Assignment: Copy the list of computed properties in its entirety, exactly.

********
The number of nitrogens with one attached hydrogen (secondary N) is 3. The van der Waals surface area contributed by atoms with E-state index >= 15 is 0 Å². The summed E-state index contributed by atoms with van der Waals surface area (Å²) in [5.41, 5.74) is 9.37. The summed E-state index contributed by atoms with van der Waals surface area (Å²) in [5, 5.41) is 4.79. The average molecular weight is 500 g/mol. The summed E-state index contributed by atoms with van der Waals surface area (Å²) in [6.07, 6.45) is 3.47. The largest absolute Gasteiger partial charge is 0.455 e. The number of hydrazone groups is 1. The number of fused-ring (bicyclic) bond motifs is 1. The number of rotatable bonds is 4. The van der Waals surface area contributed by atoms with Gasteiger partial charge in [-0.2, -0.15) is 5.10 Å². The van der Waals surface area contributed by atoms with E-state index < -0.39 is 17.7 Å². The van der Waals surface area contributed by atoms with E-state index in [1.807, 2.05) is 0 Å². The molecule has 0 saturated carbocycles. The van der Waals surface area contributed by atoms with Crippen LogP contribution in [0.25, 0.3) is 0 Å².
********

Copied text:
The number of nitrogens with one attached hydrogen (secondary N) is 3. The van der Waals surface area contributed by atoms with E-state index >= 15 is 0 Å². The summed E-state index contributed by atoms with van der Waals surface area (Å²) in [5.41, 5.74) is 9.37. The summed E-state index contributed by atoms with van der Waals surface area (Å²) in [5, 5.41) is 4.79. The average molecular weight is 500 g/mol. The summed E-state index contributed by atoms with van der Waals surface area (Å²) in [6.07, 6.45) is 3.47. The largest absolute Gasteiger partial charge is 0.455 e. The number of hydrazone groups is 1. The number of fused-ring (bicyclic) bond motifs is 1. The number of rotatable bonds is 4. The van der Waals surface area contributed by atoms with Gasteiger partial charge in [-0.2, -0.15) is 5.10 Å². The van der Waals surface area contributed by atoms with E-state index < -0.39 is 17.7 Å². The van der Waals surface area contributed by atoms with E-state index in [1.807, 2.05) is 0 Å². The molecule has 0 saturated carbocycles. The van der Waals surface area contributed by atoms with Crippen LogP contribution in [0.25, 0.3) is 0 Å².